I Eliminated 99% of Flour Products from My Diet for 18 Months, and Guess What Happened?

Nothing. That’s right: bupkis, nada, niente, zero, zilch. I lost 0 pounds of weight. In fact, I’ve gained a little lately, more from knee pain caused by biking my ass off (metaphorically — see my post coming up Wednesday). But after foregoing all the tasty treats, delicious delights and amazing amuse bouches out there for an entire effing year and a half, I really have nothing to show for it. It’s really quite unfair. Perhaps there are other health markers that are a better gauge, but the point was to reduce simple carbs to virtually nothing and eat whole grains. Of course I wasn’t perfect with it, and still have a major problem with sugar, but it’s no where near enough to make up for all the bread and stuff I used to eat. So, I’m gonna kvetch about this.

What and How I Stopped Eating Flour

Here’s a partial list of very yummy but questionably nutritious stuff from which I have abstained since January 1, 2018, off the top of my head:

  • Bread
  • Buns
  • Cake
  • Cereal
  • Chips
  • Cookies
  • Crackers
  • Donuts
  • Naan
  • Noodles
  • Pasta
  • Pie
  • Pizza
  • Pop-tarts
  • Pretzels
  • Refined flour
  • Tortillas
  • White rice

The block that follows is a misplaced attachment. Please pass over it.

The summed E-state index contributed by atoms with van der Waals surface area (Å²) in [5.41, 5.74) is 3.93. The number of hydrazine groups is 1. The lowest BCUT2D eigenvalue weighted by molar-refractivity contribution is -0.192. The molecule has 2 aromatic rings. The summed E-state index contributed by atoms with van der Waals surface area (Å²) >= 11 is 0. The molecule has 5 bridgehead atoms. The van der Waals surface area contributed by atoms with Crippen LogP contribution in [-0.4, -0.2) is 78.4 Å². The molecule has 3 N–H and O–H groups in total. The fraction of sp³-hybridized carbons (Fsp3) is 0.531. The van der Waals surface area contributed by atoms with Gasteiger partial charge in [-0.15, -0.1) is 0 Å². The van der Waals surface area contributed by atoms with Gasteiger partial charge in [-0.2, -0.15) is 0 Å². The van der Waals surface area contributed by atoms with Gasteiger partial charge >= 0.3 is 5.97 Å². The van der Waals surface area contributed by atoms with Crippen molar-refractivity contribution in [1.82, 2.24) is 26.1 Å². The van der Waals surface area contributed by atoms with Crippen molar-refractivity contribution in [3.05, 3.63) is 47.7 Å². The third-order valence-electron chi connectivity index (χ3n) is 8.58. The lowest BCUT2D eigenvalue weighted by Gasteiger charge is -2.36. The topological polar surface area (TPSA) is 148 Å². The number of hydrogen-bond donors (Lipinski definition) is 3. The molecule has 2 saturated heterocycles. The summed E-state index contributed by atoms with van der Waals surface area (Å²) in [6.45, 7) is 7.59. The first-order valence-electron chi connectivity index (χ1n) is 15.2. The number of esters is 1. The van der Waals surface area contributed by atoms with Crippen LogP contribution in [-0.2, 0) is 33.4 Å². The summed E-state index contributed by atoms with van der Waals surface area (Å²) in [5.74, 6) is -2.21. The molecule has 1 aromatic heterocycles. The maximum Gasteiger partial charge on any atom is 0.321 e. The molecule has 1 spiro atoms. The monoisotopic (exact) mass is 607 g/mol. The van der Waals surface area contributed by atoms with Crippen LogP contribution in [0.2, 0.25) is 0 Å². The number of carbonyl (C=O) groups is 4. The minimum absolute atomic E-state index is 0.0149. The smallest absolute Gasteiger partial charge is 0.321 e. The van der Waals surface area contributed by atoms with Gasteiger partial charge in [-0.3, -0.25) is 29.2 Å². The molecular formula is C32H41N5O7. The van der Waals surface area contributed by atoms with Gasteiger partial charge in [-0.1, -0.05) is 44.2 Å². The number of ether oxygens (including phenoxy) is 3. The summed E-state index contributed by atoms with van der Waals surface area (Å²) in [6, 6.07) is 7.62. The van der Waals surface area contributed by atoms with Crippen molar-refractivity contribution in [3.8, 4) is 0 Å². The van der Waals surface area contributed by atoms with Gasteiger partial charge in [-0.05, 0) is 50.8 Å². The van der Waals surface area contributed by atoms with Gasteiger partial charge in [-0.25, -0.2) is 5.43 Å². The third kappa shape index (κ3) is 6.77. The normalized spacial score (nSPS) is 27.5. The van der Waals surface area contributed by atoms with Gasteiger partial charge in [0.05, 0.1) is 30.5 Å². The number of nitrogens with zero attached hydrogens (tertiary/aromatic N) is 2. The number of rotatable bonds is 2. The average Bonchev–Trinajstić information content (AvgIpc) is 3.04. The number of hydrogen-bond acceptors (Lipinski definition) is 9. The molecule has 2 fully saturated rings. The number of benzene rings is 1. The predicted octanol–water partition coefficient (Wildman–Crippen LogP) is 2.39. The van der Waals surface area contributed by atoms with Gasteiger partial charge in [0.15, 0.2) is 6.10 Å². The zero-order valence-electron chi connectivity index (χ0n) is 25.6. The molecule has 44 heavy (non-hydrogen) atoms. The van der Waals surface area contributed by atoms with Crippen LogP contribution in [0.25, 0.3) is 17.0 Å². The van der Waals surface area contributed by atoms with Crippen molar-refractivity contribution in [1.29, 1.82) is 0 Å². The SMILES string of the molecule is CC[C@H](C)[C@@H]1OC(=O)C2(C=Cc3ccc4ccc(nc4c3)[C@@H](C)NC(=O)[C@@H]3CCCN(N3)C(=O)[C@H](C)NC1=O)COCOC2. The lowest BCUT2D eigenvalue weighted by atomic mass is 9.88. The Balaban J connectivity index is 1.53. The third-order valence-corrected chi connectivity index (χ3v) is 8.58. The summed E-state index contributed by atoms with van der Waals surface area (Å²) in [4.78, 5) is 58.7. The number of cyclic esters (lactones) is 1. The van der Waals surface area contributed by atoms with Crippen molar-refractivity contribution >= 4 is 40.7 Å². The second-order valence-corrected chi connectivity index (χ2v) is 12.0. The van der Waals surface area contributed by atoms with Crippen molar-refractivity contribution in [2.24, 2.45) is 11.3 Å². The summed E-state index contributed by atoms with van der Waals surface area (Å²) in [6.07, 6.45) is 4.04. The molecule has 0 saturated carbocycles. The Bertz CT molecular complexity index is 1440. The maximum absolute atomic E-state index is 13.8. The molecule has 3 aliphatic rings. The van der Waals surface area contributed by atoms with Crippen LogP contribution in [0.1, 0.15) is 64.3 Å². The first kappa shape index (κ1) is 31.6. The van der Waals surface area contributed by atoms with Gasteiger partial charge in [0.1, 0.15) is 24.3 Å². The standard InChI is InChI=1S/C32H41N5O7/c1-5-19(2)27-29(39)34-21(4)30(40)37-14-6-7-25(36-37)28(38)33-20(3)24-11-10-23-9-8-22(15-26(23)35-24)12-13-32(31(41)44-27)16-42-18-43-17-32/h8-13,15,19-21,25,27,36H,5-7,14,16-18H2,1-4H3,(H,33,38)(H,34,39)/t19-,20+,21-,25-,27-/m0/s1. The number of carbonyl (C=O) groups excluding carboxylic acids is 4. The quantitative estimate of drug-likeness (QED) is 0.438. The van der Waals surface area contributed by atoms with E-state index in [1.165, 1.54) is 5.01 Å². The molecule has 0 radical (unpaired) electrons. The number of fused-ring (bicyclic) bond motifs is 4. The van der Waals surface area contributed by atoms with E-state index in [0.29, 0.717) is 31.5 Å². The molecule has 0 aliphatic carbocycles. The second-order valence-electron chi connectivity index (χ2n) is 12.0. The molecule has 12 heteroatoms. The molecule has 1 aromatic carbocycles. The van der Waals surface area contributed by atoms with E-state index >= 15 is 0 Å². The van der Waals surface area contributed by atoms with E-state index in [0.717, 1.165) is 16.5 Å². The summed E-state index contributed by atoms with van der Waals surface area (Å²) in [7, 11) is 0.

Barcelona bakery by Igor Ovsyannykov – free image onon Pexels.com

How did I do it? I went cold turkey. But first, on New Year’s Eve, December 31, 2017, I ate as many things on the list above as possible with my buddy Saurabh. Then I just took it day by day. At the time, I also tried returning to a vegan diet, but got anemia, so had to quit that. So I was focusing on what I could eat. Whole grain oats, brown rice, quinoa, and so on. And more vegetables, which I am picky about.

Believe me, it took some real hard effort, will power, denial, discipline, distraction, substitution, and gutting it out (pun intended). Frankly, I’m surprised I did it. But I also allowed for reality. For example, a good buddy recently offered me a Clif Bar (or three), and since I was out biking, hungry, it was free and I didn’t want to be rude, I took it. And because the amount of flour was negligible while the social cost of being rude is measurable. Not that I haven’t turned down all kinds of things, but (You can read my posts from January 2018 by scrolling down on the right til you reach that month, or searching for key words.)

Also, the idea of #DontBreakTheChain is sort of a thing with me. It’s helped me to write this blog or book and take a walk every day for the past 18 months, too. And knowing myself, if I had a little flour product, I would want ALL the flour products. So nowadays it’s not hard; in fact it’s kind of a game. When invited for pizza after a bike ride, I simply declined. Even though I could go in and eat salad, or scrape the toppings off the pizza, I decided to bike more and save money anyway, plus I had only just met the group save one person.